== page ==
Using data from Statistics Canada’s Canadian Employer–Employee Dynamics Database (CEEDD), this paper has three objectives: (1) determining how the number of jobs created or destroyed by immigrant-owned private incorporated companies compared with that of firms with Canadian-born owners, (2) determining whether immigrant-owned firms were more likely than firms with Canadian-born owners to be high growth firms or rapidly shrinking firms, and (3) determining which immigrant characteristics were associated with a higher likelihood of immigrant-owned firms being high growth firms or rapidly shrinking firms.

    This paper addresses gross job creation (jobs created by expanding continuing firms and entering firms), gross job destruction (jobs terminated by contracting continuing firms and exiting firms), and net job change (the difference between gross job creation and gross job destruction).

    Release date: 2019-04-24
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Analysis (511)

Analysis (511) (440 to 450 of 511 results)

  • Articles and reports: 11F0019M1995087
    Geography: Canada
    Description:

    Firm turnover occurs as firms gain and lose market share as part of the competitive struggle. The reallocation of market share from one group to another is associated with productivity gain as the less productive lose share and the more productive gain market share. This paper examines the extent to which productivity has been enhanced by firm turnover over the last twenty years. It focuses on the extent to which this process changed during the 1980s and thereby contributed to the slowdown in productivity growth that was experienced by the manufacturing sector.

    Release date: 1996-05-06

  • Articles and reports: 75-001-X19960012523
    Geography: Canada
    Description:

    Why did the economy slow down in 1995 and what was the effect on the labour market? This year-end review examines changes and trends in the labour market over the past year.

    Release date: 1996-03-12

  • Articles and reports: 75-001-X19960012524
    Geography: Canada
    Description:

    What does the distribution of unemployment look like in the 1990s? A focus on unemployment rates by census metropolitan area from 1987 to 1995.

    Release date: 1996-03-12

  • 444. Women entrepreneurs Archived
    Articles and reports: 75-001-X19960012525
    Geography: Canada
    Description:

    Who are they? Where do they work? And how do their earnings compare with those of men in similar circumstances? This article looks at the growth in entrepreneurship among women, and compares their characteristics with those of their male counterparts.

    Release date: 1996-03-12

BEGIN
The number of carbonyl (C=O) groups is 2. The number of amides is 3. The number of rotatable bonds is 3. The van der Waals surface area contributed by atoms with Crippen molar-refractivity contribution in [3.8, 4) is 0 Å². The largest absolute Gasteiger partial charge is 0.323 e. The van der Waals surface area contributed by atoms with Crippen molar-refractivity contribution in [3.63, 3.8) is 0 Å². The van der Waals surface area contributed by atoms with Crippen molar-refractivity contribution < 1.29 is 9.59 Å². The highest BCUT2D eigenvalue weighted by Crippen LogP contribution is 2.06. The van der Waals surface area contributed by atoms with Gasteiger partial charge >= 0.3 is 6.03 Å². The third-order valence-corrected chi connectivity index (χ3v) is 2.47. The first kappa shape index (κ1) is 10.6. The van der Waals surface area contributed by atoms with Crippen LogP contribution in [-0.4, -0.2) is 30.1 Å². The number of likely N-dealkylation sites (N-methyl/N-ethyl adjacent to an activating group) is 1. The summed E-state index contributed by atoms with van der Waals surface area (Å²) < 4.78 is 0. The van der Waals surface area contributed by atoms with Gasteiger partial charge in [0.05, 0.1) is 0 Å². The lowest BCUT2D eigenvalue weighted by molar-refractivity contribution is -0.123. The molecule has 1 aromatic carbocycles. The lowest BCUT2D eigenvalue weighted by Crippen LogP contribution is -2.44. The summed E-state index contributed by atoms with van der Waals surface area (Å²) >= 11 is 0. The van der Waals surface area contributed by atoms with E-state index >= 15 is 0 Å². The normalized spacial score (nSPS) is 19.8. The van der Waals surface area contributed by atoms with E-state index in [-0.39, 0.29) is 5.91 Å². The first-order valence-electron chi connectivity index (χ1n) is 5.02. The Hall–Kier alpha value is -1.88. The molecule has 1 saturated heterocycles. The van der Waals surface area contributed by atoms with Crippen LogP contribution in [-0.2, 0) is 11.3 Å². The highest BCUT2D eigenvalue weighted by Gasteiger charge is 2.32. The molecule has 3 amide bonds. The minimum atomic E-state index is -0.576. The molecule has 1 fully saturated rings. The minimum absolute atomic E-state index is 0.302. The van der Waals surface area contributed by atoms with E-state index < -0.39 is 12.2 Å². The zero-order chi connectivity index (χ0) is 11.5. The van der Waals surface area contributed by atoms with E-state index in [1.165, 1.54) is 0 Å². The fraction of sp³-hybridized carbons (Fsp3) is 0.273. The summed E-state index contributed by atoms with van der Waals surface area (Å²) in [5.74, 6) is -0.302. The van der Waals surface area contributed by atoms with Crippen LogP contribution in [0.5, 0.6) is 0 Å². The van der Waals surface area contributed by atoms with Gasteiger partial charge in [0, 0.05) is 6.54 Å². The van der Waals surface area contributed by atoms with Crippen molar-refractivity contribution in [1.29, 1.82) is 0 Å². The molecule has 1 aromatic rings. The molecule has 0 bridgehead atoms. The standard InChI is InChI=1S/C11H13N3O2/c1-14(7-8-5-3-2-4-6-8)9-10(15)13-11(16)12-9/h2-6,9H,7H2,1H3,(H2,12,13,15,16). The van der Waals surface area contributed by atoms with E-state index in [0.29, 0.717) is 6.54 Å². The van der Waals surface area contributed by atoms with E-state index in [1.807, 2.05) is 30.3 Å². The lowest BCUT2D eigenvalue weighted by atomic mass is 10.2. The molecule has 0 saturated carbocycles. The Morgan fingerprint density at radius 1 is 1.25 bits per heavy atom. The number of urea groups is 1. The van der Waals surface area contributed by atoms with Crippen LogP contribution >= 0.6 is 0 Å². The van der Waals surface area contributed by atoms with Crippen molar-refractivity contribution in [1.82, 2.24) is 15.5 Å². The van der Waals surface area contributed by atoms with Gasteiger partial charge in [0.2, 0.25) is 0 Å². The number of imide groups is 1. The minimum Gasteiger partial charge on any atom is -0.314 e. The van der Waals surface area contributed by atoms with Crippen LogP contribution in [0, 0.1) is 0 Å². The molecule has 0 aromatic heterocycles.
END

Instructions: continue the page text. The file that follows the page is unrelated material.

• Articles and reports: 75-001-X19960012527
    Geography: Canada
    Description:

    The official unemployment rate released each month is based on individuals. Also released, but less recognized, are family-based rates. Unemployment rates for individuals and families are compared using data from two different sources over the period 1980 to 1993.

    Release date: 1996-03-12

  • Articles and reports: 11F0019M1995084
    Geography: Canada
    Description:

    The objective of this paper is to introduce in a new measure of the average duration of unemployment spells using Canadian data. The paper summarizes the work of Corak (1993) and Corak and Heisz (1994) on the average complete duration of unemployment in a non-technical way by focusing on the distinction between it and the average incomplete duration of unemployment, which is regularly released by Statistics Canada. It is pointed out that the latter is a lagging cyclical indicator. The average complete duration of unemployment is a more accurate indicator of prevailing labour market conditions, but some assumptions required in its derivation also imply that it lags actual developments.

    Release date: 1995-12-30

  • Articles and reports: 75F0002M1995008
    Description:

    This report looks at employment equity data available from the Survey of Labour and Income Dynamics (SLID) for members of two employment equity designated groups: visible minorities and Aboriginal peoples. It also compares SLID data with 1991 Census data to evaluate the extent to which SLID data may be used for employment equity purposes.

    Release date: 1995-12-30

  • Articles and reports: 75F0002M1995013
    Description:

    This paper describes the empirical data that will be available from Survey of Labour and Income Dynamics (SLID) to help explain the choices women make in balancing home, family and work aspects of their lives.

    Release date: 1995-12-30

  • Articles and reports: 75-001-X19950031637
    Geography: Canada
    Description:

    In the midst of extensive restructuring and downsizing, women have continued to enter male-dominated occupations, albeit more slowly than before. This study explores women's occupational crossovers from 1986 to 1991 and compares them with earlier developments between 1971 and 1986.

    Release date: 1995-09-05

  • Articles and reports: 75-001-X19950031638
    Geography: Canada
    Description:

    Does graduation from a university co-op program provide advantages in the job market? A comparison of graduates of university co-op programs with their non co-op counterparts.

    Release date: 1995-09-05
Reference (1)

Reference (1) ((1 result))

  • Surveys and statistical programs – Documentation: 12-001-X19980024349
    Description:

    Measurement of gross flows in labour force status is an important objective of the continuing labour force surveys carried out by many national statistics agencies. However, it is well known that estimation of these flows can be complicated by nonresponse, measurement errors, sample rotation and complex design effects. Motivated by nonresponse patterns in household-based surveys, this paper focuses on estimation of labour force gross flows, while simultaneously adjusting for nonignorable nonresponse. Previous model-based approaches to gross flows estimation have assumed nonresponse to be an individual-level process. We propose a class of models that allow for nonignorable household-level nonresponse. A simulation study is used to show, that individual-level labour force gross flows estimates from household-based survey data, may be biased and that estimates using household-level models can offer a reduction in this bias.

    Release date: 1999-01-14